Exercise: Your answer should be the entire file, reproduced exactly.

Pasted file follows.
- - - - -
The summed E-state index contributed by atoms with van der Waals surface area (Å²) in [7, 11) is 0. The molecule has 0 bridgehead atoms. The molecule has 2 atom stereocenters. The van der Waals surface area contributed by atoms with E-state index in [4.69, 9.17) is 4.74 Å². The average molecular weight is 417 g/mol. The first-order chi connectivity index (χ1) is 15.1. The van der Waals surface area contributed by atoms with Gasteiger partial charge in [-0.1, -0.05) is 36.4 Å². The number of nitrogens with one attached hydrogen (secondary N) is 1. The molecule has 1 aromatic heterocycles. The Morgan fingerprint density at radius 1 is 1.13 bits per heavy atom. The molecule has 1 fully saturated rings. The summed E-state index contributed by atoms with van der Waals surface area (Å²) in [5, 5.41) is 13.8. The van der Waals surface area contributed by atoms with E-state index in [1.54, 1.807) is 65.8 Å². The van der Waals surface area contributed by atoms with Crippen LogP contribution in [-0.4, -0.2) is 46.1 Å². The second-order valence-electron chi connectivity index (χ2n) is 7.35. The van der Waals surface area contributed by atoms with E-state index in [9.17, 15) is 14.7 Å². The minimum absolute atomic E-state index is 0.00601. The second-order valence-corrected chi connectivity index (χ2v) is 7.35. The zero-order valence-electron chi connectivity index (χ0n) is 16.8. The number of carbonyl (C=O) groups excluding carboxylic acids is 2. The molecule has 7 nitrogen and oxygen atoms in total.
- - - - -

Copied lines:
The summed E-state index contributed by atoms with van der Waals surface area (Å²) in [7, 11) is 0. The molecule has 0 bridgehead atoms. The molecule has 2 atom stereocenters. The van der Waals surface area contributed by atoms with E-state index in [4.69, 9.17) is 4.74 Å². The average molecular weight is 417 g/mol. The first-order chi connectivity index (χ1) is 15.1. The van der Waals surface area contributed by atoms with Gasteiger partial charge in [-0.1, -0.05) is 36.4 Å². The number of nitrogens with one attached hydrogen (secondary N) is 1. The molecule has 1 aromatic heterocycles. The Morgan fingerprint density at radius 1 is 1.13 bits per heavy atom. The molecule has 1 fully saturated rings. The summed E-state index contributed by atoms with van der Waals surface area (Å²) in [5, 5.41) is 13.8. The van der Waals surface area contributed by atoms with E-state index in [1.54, 1.807) is 65.8 Å². The van der Waals surface area contributed by atoms with Crippen LogP contribution in [-0.4, -0.2) is 46.1 Å². The second-order valence-electron chi connectivity index (χ2n) is 7.35. The van der Waals surface area contributed by atoms with E-state index in [9.17, 15) is 14.7 Å². The minimum absolute atomic E-state index is 0.00601. The second-order valence-corrected chi connectivity index (χ2v) is 7.35. The zero-order valence-electron chi connectivity index (χ0n) is 16.8. The number of carbonyl (C=O) groups excluding carboxylic acids is 2. The molecule has 7 nitrogen and oxygen atoms in total.